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Interviews / December 16, 2020

Nunatsiavut Artist Jason Sikoak and Mina Campbell Talk on the Traditional Seal Hunt

Sikoak, studying in Montreal, is not able to attend the upcoming hunt. But the tradition continues to influence his prints and drawings
Jason Sikoak, <em>Seal Hunter</em>, 2019. Felted paint on black paper, 101.5 x 66 cm. Jason Sikoak, Seal Hunter, 2019. Felted paint on black paper, 101.5 x 66 cm.
Jason Sikoak, <em>Seal Hunter</em>, 2019. Felted paint on black paper, 101.5 x 66 cm. Jason Sikoak, Seal Hunter, 2019. Felted paint on black paper, 101.5 x 66 cm.

As the winter’s cold sets in, I’m reminded that, like many in and around the region, I come from a place that experiences the intensity of all four seasons. My thoughts jump to questions of what the winter will be like, weather wise, and how this will affect the annual spring seal hunt on Lake Melville (a.k.a. the Bay), Labrador.

I’m an artist who mainly works in drawing and printmaking, and much of the imagery in my work is drawn from Inuit life and storytelling. Since I’m currently based in Montreal, where I am attending Concordia University and working toward my BFA, the opportunities for me to be out on the land and sea are almost non-existent. I miss being around people who can tell me tales of hunting, fishing and trapping. These “yarns” still fill my imagination, and thus my sketchbooks, with images of our people practising our way of life.

A large percentage of my artistic practice of late—that is, the percentage that does not revolve around my history, struggles with spirituality or the current political landscape of my home in Nunatsiavut—is based on hunting traditions I have experienced myself, or heard about from my Elders in story form.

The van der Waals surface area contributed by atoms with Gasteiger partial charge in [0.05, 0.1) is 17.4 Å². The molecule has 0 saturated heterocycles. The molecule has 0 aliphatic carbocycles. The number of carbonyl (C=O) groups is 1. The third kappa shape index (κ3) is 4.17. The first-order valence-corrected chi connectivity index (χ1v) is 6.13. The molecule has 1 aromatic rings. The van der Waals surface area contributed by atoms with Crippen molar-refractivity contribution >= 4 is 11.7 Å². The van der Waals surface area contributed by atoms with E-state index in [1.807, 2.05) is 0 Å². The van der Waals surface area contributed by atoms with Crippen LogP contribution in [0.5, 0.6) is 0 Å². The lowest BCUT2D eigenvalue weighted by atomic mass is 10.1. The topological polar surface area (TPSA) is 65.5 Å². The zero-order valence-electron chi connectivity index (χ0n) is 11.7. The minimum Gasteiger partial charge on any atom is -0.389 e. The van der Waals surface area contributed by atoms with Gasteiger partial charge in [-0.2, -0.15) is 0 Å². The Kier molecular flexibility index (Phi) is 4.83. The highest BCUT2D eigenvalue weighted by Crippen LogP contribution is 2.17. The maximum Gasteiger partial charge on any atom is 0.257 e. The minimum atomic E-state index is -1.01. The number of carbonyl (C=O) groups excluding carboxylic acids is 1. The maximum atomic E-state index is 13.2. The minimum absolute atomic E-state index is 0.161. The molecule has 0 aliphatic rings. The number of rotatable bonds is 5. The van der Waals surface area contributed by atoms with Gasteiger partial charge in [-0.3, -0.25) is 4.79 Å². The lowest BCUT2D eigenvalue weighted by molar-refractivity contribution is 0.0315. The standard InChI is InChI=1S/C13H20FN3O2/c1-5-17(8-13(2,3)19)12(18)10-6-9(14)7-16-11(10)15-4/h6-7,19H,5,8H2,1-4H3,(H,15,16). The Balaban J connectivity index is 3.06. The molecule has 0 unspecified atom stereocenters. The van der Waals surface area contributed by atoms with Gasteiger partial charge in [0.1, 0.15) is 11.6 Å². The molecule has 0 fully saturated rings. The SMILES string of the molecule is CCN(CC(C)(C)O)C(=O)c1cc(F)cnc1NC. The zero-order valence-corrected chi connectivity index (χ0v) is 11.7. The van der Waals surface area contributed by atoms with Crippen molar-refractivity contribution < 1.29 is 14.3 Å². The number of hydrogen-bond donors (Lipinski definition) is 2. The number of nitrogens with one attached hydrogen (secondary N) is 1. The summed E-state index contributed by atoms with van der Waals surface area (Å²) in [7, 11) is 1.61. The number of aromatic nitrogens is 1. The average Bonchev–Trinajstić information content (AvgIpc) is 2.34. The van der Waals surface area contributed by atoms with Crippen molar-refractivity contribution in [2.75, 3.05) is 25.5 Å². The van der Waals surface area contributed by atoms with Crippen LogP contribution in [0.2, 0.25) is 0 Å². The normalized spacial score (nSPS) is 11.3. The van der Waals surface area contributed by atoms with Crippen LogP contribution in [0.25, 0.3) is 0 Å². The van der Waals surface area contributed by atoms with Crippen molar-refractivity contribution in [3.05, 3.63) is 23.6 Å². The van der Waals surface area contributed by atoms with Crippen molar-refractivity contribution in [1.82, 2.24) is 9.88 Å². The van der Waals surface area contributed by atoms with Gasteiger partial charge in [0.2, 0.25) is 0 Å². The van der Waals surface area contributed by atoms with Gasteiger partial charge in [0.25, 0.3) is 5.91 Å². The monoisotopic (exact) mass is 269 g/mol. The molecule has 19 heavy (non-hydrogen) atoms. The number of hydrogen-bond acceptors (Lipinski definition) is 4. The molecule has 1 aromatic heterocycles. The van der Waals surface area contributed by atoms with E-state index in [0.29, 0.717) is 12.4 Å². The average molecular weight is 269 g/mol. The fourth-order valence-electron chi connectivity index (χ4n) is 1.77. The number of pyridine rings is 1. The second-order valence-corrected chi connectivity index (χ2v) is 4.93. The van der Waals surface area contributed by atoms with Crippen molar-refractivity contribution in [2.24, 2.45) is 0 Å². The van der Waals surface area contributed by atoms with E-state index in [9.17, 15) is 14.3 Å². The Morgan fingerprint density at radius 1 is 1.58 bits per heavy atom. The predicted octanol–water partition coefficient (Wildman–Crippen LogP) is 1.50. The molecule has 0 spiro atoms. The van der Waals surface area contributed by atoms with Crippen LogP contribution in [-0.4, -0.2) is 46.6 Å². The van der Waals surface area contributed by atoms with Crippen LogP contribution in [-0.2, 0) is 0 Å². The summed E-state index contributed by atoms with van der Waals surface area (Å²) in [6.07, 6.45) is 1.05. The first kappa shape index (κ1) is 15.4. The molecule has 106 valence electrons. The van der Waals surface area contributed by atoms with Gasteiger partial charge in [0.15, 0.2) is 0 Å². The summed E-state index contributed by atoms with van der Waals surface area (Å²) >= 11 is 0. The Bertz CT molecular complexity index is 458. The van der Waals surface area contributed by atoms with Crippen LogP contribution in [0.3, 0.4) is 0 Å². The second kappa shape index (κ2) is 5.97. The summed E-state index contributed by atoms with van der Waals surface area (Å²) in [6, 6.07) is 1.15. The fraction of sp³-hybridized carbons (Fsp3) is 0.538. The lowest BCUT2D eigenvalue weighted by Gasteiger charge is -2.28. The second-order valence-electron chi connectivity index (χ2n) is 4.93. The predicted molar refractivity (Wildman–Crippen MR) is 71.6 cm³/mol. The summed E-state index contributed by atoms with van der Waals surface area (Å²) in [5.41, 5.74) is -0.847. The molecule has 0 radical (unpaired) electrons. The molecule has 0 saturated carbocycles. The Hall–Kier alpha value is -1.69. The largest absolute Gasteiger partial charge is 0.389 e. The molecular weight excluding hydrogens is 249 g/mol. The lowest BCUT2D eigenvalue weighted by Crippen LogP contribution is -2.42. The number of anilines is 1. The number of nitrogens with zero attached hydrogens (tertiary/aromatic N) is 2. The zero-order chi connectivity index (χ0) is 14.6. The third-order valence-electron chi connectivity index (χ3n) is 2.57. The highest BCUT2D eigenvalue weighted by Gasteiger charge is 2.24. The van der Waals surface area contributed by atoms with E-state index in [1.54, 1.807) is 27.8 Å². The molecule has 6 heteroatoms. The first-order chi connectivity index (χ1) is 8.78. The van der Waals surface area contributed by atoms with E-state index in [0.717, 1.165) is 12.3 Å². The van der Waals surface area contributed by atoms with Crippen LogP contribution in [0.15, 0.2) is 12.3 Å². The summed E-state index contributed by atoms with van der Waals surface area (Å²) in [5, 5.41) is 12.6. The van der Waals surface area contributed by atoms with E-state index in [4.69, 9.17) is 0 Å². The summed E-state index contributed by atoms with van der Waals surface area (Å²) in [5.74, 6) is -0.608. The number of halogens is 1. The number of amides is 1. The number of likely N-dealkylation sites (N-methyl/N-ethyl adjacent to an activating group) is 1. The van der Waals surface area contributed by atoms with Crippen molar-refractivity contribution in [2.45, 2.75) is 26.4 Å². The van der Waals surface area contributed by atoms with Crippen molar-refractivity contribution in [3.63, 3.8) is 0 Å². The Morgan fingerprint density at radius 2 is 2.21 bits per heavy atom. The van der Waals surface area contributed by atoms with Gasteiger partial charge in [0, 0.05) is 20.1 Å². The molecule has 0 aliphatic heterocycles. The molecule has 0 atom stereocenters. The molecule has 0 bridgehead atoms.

My favourite stories centre around our annual spring seal hunt, which takes place from about the end of April each year, depending on conditions, until the ice is no longer safely passable. In order to fill the void of missing this year’s hunt, I spoke with Mina Campbell, of North West River, Labrador, about her many experiences out on the Bay, in the Big Land.

Jason Sikoak: Can you remember the first time you hunted seal on the Bay?

Mina Campbell: Yup, I do remember, I do remember. I went with my Uncle Holman. I was probably 15, I think. That was my first year out, and I shot the first seal I ever shot and the last seal I’ve ever shot [with a gun]. So from then on I always use the dart: the unâk and the naulak!

JS: That was going to be my next question—I was going to ask you who taught you!

MC: Yup, it was Uncle Holman. And I’d always go with him seal hunting. Even after I was an adult, we’d always go with him, even after he moved back to Rigolet and I was still living in North West River.

JS: Were there lots of women hunting there back then?

MC: I wouldn’t say there were lots of women, but there were some.

JS: Did Uncle Holman teach you to clean your sealskins too?

MC: He taught me some, but I was taught mainly by my grandmother Edna. She used to clean skins for the hunters back then, and they used to sell them to the fur auction, right? I remember in our house there’d be sealskins hanging over every door, and everything would be in seal grease from the 20th of April or so, for a month.

Jason Sikoak, <em>Tilt Under Northern Lights</em>, 2017. Pen and ink on paper, 61 x 45.7 cm. Jason Sikoak, Tilt Under Northern Lights, 2017. Pen and ink on paper, 61 x 45.7 cm.

JS: Like you, I guess, we was always taught growing up that nothing goes to waste.

MC: Now I love cleaning sealskins. I clean them for whoever wants sealskins cleaned, because I love it. I can’t explain why; it’s just very relaxing. And it feels good that we killed this seal for some of my family or friends, because they’re going to use it. It’s a sin that so many sealskins get left out on the Bay.

JS: You mention you dart all your seals with unâk and naulak. When did you get your first naulak?

MC: I guess Uncle Holman probably gave me my first one, but I remember a special one that I had that Inuit Elder Jonas Palliser made for me. My now-ex-husband, Pat, was out working on the oil rigs, and he had this big, old, brass-looking dart. I brought it down to Jonas and he made me a little naulak out of it and the unâk to go with it. He told me every time I killed a seal to put a notch with the knife in the unâk. And, of course, every time I got a seal with it, he was the first one I’d give a meal of liver or meat to.